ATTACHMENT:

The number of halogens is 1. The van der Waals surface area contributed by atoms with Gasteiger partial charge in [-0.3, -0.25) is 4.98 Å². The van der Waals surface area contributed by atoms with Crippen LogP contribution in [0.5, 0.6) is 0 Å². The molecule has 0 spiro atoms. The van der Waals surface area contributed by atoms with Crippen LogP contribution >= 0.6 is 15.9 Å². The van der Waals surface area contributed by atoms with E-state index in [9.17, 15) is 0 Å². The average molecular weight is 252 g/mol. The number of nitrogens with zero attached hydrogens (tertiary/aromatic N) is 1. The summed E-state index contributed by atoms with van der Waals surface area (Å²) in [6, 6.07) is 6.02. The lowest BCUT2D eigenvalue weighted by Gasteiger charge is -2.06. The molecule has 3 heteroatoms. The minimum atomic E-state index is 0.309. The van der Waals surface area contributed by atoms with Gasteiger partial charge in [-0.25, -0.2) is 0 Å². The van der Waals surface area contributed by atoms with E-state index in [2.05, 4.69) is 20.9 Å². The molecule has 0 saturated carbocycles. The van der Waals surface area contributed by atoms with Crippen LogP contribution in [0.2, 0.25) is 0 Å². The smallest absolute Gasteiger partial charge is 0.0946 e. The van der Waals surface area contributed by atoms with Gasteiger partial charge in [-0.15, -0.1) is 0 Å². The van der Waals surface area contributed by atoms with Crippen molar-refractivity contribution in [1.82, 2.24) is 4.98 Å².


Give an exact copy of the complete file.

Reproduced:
The number of halogens is 1. The van der Waals surface area contributed by atoms with Gasteiger partial charge in [-0.3, -0.25) is 4.98 Å². The van der Waals surface area contributed by atoms with Crippen LogP contribution in [0.5, 0.6) is 0 Å². The molecule has 0 spiro atoms. The van der Waals surface area contributed by atoms with Crippen LogP contribution >= 0.6 is 15.9 Å². The van der Waals surface area contributed by atoms with E-state index in [9.17, 15) is 0 Å². The average molecular weight is 252 g/mol. The number of nitrogens with zero attached hydrogens (tertiary/aromatic N) is 1. The summed E-state index contributed by atoms with van der Waals surface area (Å²) in [6, 6.07) is 6.02. The lowest BCUT2D eigenvalue weighted by Gasteiger charge is -2.06. The molecule has 3 heteroatoms. The minimum atomic E-state index is 0.309. The van der Waals surface area contributed by atoms with Gasteiger partial charge in [-0.25, -0.2) is 0 Å². The van der Waals surface area contributed by atoms with E-state index in [2.05, 4.69) is 20.9 Å². The molecule has 0 saturated carbocycles. The van der Waals surface area contributed by atoms with Crippen LogP contribution in [0.2, 0.25) is 0 Å². The smallest absolute Gasteiger partial charge is 0.0946 e. The van der Waals surface area contributed by atoms with Gasteiger partial charge in [-0.15, -0.1) is 0 Å². The van der Waals surface area contributed by atoms with Crippen molar-refractivity contribution in [1.82, 2.24) is 4.98 Å².